Jewish Film Festival
From Celluloid To Synagogue
Do film fats really build Jewish identity?
• ELUL ELIA NICHOLAS,
Jewish Telegraphic Agency
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n a Sunday in November,
1,200 people at the vintage
Coolidge Corner Cinema in
Brookline, Mass., nibbled
Jewish-flavored barbecued wings.
Film screenings sandwiched around
the chicken, coleslaw and cornbread
included Shalom, Tall and Kinky
Friedman: Proud To Be an A
From El Paso.
Those two documentaries about
Jews and the South were among
dozens of offerings at the 14th annual
Boston Jewish Film Festival.
Though not exactly glatt kosher, the
films — and meat — were "a fun way
to do something more" at the festival,
Executive Director Sara Rubin says.
Perhaps much more, when it comes
to filling Jews' appetite for greater iden-
tity, according to a new report by the
Jewish Outreach Institute in New York.
The study, "Can Watching a Movie
Lead to Greater Jewish Affiliation?"
insists that the burgeoning Jewish film
.festival scene holds not only big box-
office potential but the possibility of
moving unaffiliated Jews "along the
continuum of Jewish involvement."
The institute examined 46 festivals.
One-quarter of them are independent-
ly run, while the others have some
kind of sponsorship from Jewish insti-
tutions or organizations, such as Jewish
community centers or federations.
"Film festivals serve as an entryway
into the Jewish community," institute
spokesman Paul Golin says.
For no Jewish obligation or commit-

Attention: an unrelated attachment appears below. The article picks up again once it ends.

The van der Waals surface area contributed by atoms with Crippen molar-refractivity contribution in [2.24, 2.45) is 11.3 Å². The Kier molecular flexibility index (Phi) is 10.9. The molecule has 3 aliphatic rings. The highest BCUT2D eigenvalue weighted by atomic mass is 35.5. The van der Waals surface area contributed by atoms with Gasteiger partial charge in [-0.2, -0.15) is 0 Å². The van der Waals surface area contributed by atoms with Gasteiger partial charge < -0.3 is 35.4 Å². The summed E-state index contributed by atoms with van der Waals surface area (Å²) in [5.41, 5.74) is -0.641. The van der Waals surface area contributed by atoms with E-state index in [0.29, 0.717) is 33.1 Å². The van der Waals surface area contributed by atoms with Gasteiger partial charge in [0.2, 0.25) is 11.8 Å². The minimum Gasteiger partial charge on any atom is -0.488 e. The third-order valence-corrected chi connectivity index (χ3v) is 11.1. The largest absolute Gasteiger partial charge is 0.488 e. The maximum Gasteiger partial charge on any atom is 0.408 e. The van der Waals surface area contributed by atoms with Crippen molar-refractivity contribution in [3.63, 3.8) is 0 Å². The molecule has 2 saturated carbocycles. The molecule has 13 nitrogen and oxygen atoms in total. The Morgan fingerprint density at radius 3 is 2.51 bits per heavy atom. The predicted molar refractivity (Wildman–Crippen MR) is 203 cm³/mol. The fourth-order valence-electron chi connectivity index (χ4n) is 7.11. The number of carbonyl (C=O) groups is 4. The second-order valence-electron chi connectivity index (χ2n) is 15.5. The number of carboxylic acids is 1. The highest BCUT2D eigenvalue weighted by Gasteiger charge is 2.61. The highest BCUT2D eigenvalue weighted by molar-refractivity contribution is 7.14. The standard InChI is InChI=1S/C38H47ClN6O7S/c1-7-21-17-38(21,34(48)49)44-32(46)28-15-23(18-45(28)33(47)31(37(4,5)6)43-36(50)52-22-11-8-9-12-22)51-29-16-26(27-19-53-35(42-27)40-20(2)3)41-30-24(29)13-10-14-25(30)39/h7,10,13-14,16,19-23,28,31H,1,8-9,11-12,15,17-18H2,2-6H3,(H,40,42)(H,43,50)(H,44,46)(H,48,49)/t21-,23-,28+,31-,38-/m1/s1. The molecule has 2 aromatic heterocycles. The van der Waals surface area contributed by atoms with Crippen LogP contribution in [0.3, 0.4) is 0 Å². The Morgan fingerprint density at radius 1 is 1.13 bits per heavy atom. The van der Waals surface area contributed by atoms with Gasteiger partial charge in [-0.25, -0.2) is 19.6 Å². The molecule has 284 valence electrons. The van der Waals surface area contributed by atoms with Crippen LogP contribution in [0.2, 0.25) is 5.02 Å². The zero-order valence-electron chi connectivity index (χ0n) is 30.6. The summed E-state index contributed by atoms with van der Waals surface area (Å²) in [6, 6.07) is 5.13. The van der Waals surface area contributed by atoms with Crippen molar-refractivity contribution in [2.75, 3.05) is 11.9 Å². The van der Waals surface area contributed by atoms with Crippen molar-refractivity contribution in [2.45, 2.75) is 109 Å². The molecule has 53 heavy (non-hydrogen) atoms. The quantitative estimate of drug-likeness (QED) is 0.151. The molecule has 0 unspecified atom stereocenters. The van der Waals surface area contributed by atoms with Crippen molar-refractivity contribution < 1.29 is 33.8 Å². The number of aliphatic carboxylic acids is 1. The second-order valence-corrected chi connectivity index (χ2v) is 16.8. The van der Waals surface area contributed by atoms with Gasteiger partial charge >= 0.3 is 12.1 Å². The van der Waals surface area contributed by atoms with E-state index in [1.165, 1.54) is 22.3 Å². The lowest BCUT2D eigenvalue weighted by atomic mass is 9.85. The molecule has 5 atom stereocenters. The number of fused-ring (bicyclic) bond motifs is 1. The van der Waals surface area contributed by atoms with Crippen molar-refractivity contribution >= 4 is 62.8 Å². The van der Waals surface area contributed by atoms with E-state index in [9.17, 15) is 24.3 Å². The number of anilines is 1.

ment stricter than the price of admis-
sion — and the report urges discounts
— any Jew can explore new Jewish
worlds in the anonymity of a darkened
Hannah Greenstein, the Jewish
Outreach Institute's program officer and
co-author of the film festival report, says
festivals should view their audiences the
way advertisers would target buyers.
"Jewish film festivals must have an
outreach goal, they must seek out
marketing opportunities to the unaffil-
iated or the disengaged," she says.
Those opportunities are booming.
The pioneering Jewish film fest,
launched in 1980 in San Francisco, has
spawned more than 60 similar events
annually in the United States, from
Fairbanks to Philadelphia. Another half
dozen are held in Canada, and about
two dozen globally, from London to
Hong Kong to Sao Paulo, Brazil.
In one sure sign that the festivals
have arrived, the National Foundation
for Jewish Culture sponsors an annual
Jewish film festival conference. The
foundation also receives up to 70
applicants each year for the $150,000
it awards annually for Jewish docu-
Jewish "film festivals are one signal of a
Jewish renaissance" culturally, says
Richard Siegel, the foundation's executive
director. "They're multiplying, so clearly
they're hitting a responsive chord."
The box office is heating up too,
opening the doors to even wider
Jewish involvement, the report says.
San Francisco has grown into the
biggest event, attracting 34,700 people
watching nearly 50 films in 2002.
Toronto is next with some 15,000 people
seeing more than 60 films, while Boston
drew a record 13,000 people last year, up _
18 percent from the previous year.
Among the larger festivals, Boston
has grown from 10 films at its incep-
tion to last year's edition, which fea-
tured 45 films from 14 countries and
a $400,000 budget. The Boston film
festival also hosts Jewish films
throughout the rest of the year that
attract some 10,000 viewers.
Officially, the Boston festival aims to
showcase the best contemporary films
from around the world dealing with
Jewish themes. But Rubin says the fes-
tival also "pushes the envelope on
what is Jewish" and hopes to spark
debate about Jewish themes.
"The festival is a comfortable place
to be uncomfortable about your
Jewishness," she says.
This year's barbecue, at a hip art
house, echoed the kind of nontradi-
tional twist the Jewish Outreach
Institute applauds as a creative way to
promote Jewish interest.
But Gail Quets, the institute's direc-
tor of research and co-author of the
study, says anyone expecting people to
walk out of such events with a new
Jewish identity is kidding himself.